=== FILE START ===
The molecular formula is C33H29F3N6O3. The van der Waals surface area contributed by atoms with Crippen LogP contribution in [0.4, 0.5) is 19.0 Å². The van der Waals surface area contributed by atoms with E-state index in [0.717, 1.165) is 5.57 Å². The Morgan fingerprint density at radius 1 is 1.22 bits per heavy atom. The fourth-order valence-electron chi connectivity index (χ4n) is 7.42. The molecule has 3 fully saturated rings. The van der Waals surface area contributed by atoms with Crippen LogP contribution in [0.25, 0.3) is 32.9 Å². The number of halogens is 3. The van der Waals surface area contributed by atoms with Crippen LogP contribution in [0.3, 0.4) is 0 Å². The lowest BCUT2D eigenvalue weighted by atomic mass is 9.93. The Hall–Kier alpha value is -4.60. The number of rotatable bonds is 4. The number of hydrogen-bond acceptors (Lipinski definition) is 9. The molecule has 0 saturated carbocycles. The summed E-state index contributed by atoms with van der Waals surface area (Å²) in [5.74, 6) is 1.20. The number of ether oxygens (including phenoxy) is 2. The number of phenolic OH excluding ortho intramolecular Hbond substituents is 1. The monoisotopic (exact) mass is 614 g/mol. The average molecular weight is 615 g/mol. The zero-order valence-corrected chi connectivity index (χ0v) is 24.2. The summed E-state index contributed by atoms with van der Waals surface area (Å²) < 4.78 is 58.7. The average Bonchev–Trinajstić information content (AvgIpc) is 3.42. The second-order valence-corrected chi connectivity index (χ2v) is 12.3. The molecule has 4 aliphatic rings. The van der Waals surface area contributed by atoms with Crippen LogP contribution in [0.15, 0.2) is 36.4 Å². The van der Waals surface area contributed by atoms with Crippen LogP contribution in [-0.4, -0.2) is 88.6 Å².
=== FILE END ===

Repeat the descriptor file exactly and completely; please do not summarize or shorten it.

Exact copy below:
The molecular formula is C33H29F3N6O3. The van der Waals surface area contributed by atoms with Crippen LogP contribution in [0.4, 0.5) is 19.0 Å². The van der Waals surface area contributed by atoms with E-state index in [0.717, 1.165) is 5.57 Å². The Morgan fingerprint density at radius 1 is 1.22 bits per heavy atom. The fourth-order valence-electron chi connectivity index (χ4n) is 7.42. The molecule has 3 fully saturated rings. The van der Waals surface area contributed by atoms with Crippen LogP contribution in [0.25, 0.3) is 32.9 Å². The number of halogens is 3. The van der Waals surface area contributed by atoms with Crippen LogP contribution in [0.3, 0.4) is 0 Å². The lowest BCUT2D eigenvalue weighted by atomic mass is 9.93. The Hall–Kier alpha value is -4.60. The number of rotatable bonds is 4. The number of hydrogen-bond acceptors (Lipinski definition) is 9. The molecule has 0 saturated carbocycles. The summed E-state index contributed by atoms with van der Waals surface area (Å²) in [5.74, 6) is 1.20. The number of ether oxygens (including phenoxy) is 2. The number of phenolic OH excluding ortho intramolecular Hbond substituents is 1. The monoisotopic (exact) mass is 614 g/mol. The average molecular weight is 615 g/mol. The zero-order valence-corrected chi connectivity index (χ0v) is 24.2. The summed E-state index contributed by atoms with van der Waals surface area (Å²) < 4.78 is 58.7. The average Bonchev–Trinajstić information content (AvgIpc) is 3.42. The second-order valence-corrected chi connectivity index (χ2v) is 12.3. The molecule has 4 aliphatic rings. The van der Waals surface area contributed by atoms with Crippen LogP contribution in [0.15, 0.2) is 36.4 Å². The van der Waals surface area contributed by atoms with Crippen LogP contribution in [-0.4, -0.2) is 88.6 Å².